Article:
Counseling for Adolescents & Emerging Adults
Are you the parent of a young person who seems lost, out of control, or stuck?
Does it feel like you're part of the problem at home but you're not sure how?
Do you constantly argue about house rules or unrealistic expectations?
Are anxiety, depression, focus, or attention issues keeping your child from success in areas of their life?
Does your child not know what to do with their life or how to start figuring it out?
Would having a space where your child can be honest help prevent the interrogation and blame cycle?
Young people today face a nonstop barrage of challenges. While in some ways this has always been the case, things like high-pressure academic demands, the rapid expansion of technology, the growth of social media and its effects on youth culture have made adolescence today a much more alien and hostile landscape - especially for parents. Teenagers and emerging adults today are reporting unprecedented rates of anxiety and depression, largely due to the impact of shifting cultural expectations, uncertainty about the future, and increasingly disconnected social lives.
At Redfish Counseling, we work with clients ages 12+ (both individually and with their support networks) to help them navigate this season of life. We don't take lightly the struggles brought on by things like cyber bullying, anxiety about fitting in or missing out, having healthy relationships, or challenges that happen at home. In many ways, adolescence is a time of life where the volume is cranked up to 11, and that can be really hard. At RFC, we help young adult clients develop the skills they need to build relationships with themselves and others that will help them become healthy, resilient, and thriving individuals.
Scroll down to see some of the issues we help our young and emerging adult clients address.
If you know a young person who may benefit from counseling, call our main office to find out more.
How is counseling for teens and young adults different?
First and foremost, at Redfish Counseling we take the privacy of our adolescent and young adult clients very seriously. For any client who is 18+, that means they are provided with the same rights to confidentiality as any other legal adult - whether they are living on their own or not. For clients younger than 18, we do our best to involve parents and other primary caregivers in the therapy process, while also maintaining the client's personal privacy.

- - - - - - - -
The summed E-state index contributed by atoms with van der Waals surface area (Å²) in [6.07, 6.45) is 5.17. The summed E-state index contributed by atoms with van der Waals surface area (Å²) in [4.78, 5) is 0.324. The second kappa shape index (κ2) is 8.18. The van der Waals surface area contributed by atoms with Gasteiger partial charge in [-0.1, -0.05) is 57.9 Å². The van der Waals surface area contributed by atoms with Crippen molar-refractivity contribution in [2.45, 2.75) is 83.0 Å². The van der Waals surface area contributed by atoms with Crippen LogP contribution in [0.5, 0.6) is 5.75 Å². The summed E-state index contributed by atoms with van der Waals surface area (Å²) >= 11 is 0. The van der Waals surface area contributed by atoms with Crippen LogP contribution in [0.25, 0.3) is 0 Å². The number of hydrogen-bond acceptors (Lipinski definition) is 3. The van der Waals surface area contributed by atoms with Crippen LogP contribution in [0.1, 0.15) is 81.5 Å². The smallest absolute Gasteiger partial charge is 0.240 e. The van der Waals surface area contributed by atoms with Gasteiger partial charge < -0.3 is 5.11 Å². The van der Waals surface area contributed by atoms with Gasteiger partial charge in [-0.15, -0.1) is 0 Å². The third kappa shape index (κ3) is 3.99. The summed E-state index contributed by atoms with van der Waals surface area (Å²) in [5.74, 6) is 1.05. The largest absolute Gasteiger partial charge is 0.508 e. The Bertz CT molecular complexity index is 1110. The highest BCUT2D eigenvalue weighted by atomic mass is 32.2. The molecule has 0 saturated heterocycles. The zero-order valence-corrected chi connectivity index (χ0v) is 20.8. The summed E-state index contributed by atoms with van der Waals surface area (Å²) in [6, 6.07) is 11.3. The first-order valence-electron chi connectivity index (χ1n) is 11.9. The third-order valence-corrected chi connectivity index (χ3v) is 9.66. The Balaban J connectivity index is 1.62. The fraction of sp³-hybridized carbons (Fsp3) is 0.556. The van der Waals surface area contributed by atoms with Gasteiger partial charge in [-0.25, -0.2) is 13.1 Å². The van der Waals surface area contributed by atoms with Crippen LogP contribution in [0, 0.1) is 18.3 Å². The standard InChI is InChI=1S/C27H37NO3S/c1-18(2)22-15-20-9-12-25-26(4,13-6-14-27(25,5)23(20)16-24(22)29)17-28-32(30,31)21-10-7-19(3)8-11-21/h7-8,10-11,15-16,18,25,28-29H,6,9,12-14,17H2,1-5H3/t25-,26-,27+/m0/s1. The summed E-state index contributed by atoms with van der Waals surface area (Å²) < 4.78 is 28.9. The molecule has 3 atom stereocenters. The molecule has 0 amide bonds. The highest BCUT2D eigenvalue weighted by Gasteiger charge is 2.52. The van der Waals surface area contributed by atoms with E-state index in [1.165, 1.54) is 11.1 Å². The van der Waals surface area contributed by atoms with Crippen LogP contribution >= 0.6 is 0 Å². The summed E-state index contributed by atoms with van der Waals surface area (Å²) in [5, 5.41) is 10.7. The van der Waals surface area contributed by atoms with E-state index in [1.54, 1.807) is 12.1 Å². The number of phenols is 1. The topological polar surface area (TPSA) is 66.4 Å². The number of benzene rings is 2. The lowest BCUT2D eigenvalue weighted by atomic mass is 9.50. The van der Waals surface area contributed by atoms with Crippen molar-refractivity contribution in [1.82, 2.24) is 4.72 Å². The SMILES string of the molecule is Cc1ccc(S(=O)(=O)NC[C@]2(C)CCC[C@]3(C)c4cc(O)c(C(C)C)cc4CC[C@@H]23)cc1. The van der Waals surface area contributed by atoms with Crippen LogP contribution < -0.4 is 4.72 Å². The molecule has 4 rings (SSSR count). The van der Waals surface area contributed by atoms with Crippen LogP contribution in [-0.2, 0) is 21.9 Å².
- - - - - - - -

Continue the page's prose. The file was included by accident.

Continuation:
This means that therapists may not share with legal guardians the specific details of what is discussed in counseling sessions unless a) those details are relevant for the purpose of addressing broader family issues, or b) it involves immediate safety concerns. With this said, research shows that the most effective types of counseling for young people often includes active engagement from their primary support system. Because of this, Redfish Counseling takes a very firm "pro-family" stance when it comes to getting as many people involved in therapy as our young adult clients (and their families) believe will be beneficial.
Some examples of how we balance client needs for privacy and family needs for information include:
Adolescent and/or young adult clients providing approval for therapists to give a "general impression" report to parents about things like symptoms of depression, substance use-related risks, or other specific concerns
Having occasional check-in sessions with clients and their families together to assess where we are in the process and assess any ongoing or unaddressed issues
Offering parent-coaching and family support sessions that do not involve the specific content of clients' individual discussions with therapists
Younger clients creating a contract with their therapist that outlines conditions when the therapist would be allowed to disclose information to an adult (for example, if a young person's use of alcohol became problematic)
For many parents and legal guardians, a real concern for their young person's safety makes it hard to trust that their therapist will alert them if there is a legitimate need for worry. At Redfish Counseling, primary caregivers are immediately brought into the conversation if there appears to be any risk of imminent harm to our young clients or other people. This can include situations involving suicidal gestures, substance use that poses immediate risk of severe injury or death, or concerns related to physical aggression toward or from others.
At Redfish Counseling, we value the resources that our younger clients' support systems provide for them, and work hard to create space for those resources into the counseling process.